Oral cancers are found as late stage three and four diseases about 66% of the time.
It is very important for you to check yourself at home as well as visiting your dentist.
Call Golden Foothills Oral & Facial Surgery Center to schedule your routine dental check up and oral cancer screening today (916) 941-9860
We are all unique, and so is your mouth! Sometimes, your jaw needs to be beefed up a little, and we’re not talking a hefty workout at the gym.
You may have lost teeth due to gum disease which has resulted in bone loss, or you could just have been “born that way” and need a little help expanding!
Don’t let life get you down! We’ve got these options for you;
Sinus Lift or Sinus augmentation:
A sinus lift is often performed on people who have lost teeth in their upper jaw or are lacking adequate bone density. This procedure adds bone between your jaw and the maxillary sinuses (which are on either side of your nose), the area of your molars and premolars. To make room for the bone, the sinus membrane has to be moved upward, or “lifted.”
The new bone means implants can be placed. This procedure does not affect speech, intonation or cause sinus problems.
Sometimes this procedure is required in the alveolar ridge. The alveolar ridge is the part of the gums immediately behind the upper front teeth. Alveolar ridges contain the sockets, or alveoli, of the teeth. You can feel it on the upper palate if you say words like “tight”, “dawn” because the consonants are made with the tongue tip or blade reaching for this alveolar ridge.
Ridge Expansion or modification: If your jaw isn’t wide enough to support dental implants, bone graft material can be added to a small ridge, or space that is created along the the jaw. Malformation in the lower jaw can result in not enough bone to place dental implants and it can also cause an unattractive indentation in the jaw line near the missing teeth that may be difficult to clean and maintain.
During ridge expansion, the bony ridge of the jaw is increased and bone graft material is inserted and allowed to heal before placing the implant.
Ridge modification has been shown to greatly improve appearance and increase your chances for successful implants that can last for years to come. It can enhance your restorative success both aesthetically and functionally.
Whether you require a lift or expansion, the bone usually will be allowed to develop for about four to 12 months before implants can be placed. However, in some cases, the implant can be placed at the same time the ridge is modified.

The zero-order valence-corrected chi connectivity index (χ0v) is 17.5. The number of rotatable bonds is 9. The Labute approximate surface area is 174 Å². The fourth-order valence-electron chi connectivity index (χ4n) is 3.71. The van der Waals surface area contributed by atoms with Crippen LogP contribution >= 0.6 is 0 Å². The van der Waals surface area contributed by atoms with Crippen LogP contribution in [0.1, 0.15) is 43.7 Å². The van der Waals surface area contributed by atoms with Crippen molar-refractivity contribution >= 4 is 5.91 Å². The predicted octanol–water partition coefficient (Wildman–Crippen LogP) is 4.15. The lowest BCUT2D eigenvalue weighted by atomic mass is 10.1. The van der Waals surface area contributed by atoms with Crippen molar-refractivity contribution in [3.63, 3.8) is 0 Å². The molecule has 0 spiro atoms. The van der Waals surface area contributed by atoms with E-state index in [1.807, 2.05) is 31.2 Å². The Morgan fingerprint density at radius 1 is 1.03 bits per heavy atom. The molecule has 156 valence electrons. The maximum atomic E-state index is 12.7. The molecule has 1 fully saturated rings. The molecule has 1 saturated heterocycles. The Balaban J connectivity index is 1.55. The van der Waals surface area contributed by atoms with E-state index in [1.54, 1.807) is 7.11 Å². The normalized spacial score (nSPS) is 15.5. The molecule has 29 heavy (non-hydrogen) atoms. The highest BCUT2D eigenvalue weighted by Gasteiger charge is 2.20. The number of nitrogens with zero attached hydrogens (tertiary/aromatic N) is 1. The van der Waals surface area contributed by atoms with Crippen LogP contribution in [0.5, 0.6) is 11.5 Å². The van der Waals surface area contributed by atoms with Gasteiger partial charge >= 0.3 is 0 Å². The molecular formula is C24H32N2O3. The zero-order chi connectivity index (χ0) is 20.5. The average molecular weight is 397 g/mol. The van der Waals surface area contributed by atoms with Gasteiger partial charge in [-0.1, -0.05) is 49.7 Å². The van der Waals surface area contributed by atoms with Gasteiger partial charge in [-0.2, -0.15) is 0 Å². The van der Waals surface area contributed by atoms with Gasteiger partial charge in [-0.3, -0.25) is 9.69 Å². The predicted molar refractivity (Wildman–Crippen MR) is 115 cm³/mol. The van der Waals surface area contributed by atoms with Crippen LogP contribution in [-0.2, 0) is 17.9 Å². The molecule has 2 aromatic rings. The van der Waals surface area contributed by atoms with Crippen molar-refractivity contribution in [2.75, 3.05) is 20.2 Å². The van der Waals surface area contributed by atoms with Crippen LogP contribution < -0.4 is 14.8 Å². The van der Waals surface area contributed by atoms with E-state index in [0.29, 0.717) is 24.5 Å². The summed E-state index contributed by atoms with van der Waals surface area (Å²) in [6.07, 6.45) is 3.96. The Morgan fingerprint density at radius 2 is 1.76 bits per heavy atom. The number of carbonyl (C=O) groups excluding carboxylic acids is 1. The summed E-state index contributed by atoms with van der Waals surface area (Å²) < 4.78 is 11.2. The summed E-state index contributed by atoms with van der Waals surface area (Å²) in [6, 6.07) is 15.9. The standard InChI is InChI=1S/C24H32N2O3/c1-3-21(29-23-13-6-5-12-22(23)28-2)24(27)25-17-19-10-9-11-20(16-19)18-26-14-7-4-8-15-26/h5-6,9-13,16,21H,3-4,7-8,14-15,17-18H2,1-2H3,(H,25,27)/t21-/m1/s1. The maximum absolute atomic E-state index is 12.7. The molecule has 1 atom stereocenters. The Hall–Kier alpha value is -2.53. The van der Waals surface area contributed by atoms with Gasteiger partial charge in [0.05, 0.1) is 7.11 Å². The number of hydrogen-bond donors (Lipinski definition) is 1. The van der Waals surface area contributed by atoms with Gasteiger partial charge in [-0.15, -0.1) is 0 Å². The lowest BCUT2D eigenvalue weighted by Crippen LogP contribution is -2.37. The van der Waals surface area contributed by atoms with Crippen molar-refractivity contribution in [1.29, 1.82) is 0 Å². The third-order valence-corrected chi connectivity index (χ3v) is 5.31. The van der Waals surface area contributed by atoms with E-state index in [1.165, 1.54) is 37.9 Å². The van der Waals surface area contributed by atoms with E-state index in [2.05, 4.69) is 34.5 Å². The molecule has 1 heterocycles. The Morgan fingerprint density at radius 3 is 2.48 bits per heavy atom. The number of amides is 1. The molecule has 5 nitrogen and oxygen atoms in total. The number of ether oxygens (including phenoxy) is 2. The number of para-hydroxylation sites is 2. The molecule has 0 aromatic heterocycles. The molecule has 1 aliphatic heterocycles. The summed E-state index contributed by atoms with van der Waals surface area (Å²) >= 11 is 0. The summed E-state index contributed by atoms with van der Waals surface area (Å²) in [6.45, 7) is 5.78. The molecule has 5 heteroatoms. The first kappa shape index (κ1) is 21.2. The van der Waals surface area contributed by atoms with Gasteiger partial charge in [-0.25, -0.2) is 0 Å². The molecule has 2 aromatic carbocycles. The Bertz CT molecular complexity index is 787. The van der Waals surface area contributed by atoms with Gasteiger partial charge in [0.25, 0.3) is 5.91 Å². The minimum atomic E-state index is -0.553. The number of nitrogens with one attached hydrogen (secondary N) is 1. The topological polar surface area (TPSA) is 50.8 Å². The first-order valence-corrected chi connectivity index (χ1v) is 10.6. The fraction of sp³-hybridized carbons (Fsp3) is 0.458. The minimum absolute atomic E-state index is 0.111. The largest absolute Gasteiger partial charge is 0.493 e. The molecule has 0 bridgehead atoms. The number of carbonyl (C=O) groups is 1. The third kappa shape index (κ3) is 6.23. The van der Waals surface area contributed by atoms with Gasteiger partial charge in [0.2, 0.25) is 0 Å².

What are you waiting for? Ask us today what your implant options can be!
Dental implants are a safe and effective replacement for a missing tooth or teeth. The implant is placed in your jawbone and integrates with your natural bone. This implant then forms a stable, sturdy base for your new teeth.
What They Are
• Implant: The implant itself is a rod that is screwed into the jawbone.
• Abutment: This is the connection between the implant and the crown.
• Crown: A tooth shaped cap that is attached to the abutment. It is the part of the tooth that is visible above the gum line.
What They’re Made Of
• Titanium: Most implants are typically made of titanium, a biocompatible metal.
• Zirconia: Often used for crowns and bridges and can be used as a metal-free option. Zirconia is biocompatible just like titanium.
Where They Go
• Endosteal Implants: Placed in the jawbone. These implants are typically shaped like small screws, cylinders or plates, and they are the most commonly used.
• Subperiosteal Implants: Placed under the gum, but on or above the jawbone. These implants are mostly for people with smaller jaws or shallow jawbones.
What Happens To Them
• Osseointegration: Creates strength and durability by fusing directly to the bone and is bio-compatible. Bone cells attach themselves directly to the titanium/zirconium surface, essentially locking the implant into the jaw bone. Osseointegrated implants can then be used to support prosthetic tooth replacements of various designs and functionality. Anything from a single tooth, to all teeth in the upper and lower jaws. The teeth/crowns are usually made to match the enamel color of the existing teeth to create a natural appearance.
• Bone augmentation: Some people do not have enough healthy bone to support dental implants, so bone must be built. Procedures can include bone-grafting which means adding bone to the jaw.
Talk to us to discuss your options with an implant specialist!
The Journal of the National Cancer Institute (JNCI) recently found that individuals infected with the hepatitis C virus are two to five times more likely to develop head and neck cancers. The JNCI study found that the risk for hepatitis C patients of developing head and neck cancers more than doubled for oral cavity and oropharynx cancers, and increased nearly five times for larynx cancers. As well, patients that are hepatitis C virus-positive were also more likely to test positive for human papillomavirus (HPV).
The question remains, how does hepatitis C virus increase oral cancer risk?
The JNCI research found that patients infected with the hepatitis C virus had a higher odd ratio of having cancer ofthe oral cavity, oropharynx, or larynx than those without hepatitis C virus infection. Enhanced replication of hepatitis C virus in oropharyngeal tissues may in fact contribute to chronic inflammation, ultimately prompting cancer development. Human papillomavirus is known to suppress local immune response, which may accelerate the production of hepatitis C virus in oropharyngeal cells. The JNCI notes that human papillomavirus and hepatitis C virus may play a “synergistic role” in the development of oropharyngeal cancers by stimulating loss or destruction of tumor suppressor proteins p53 and retinoblastoma protein.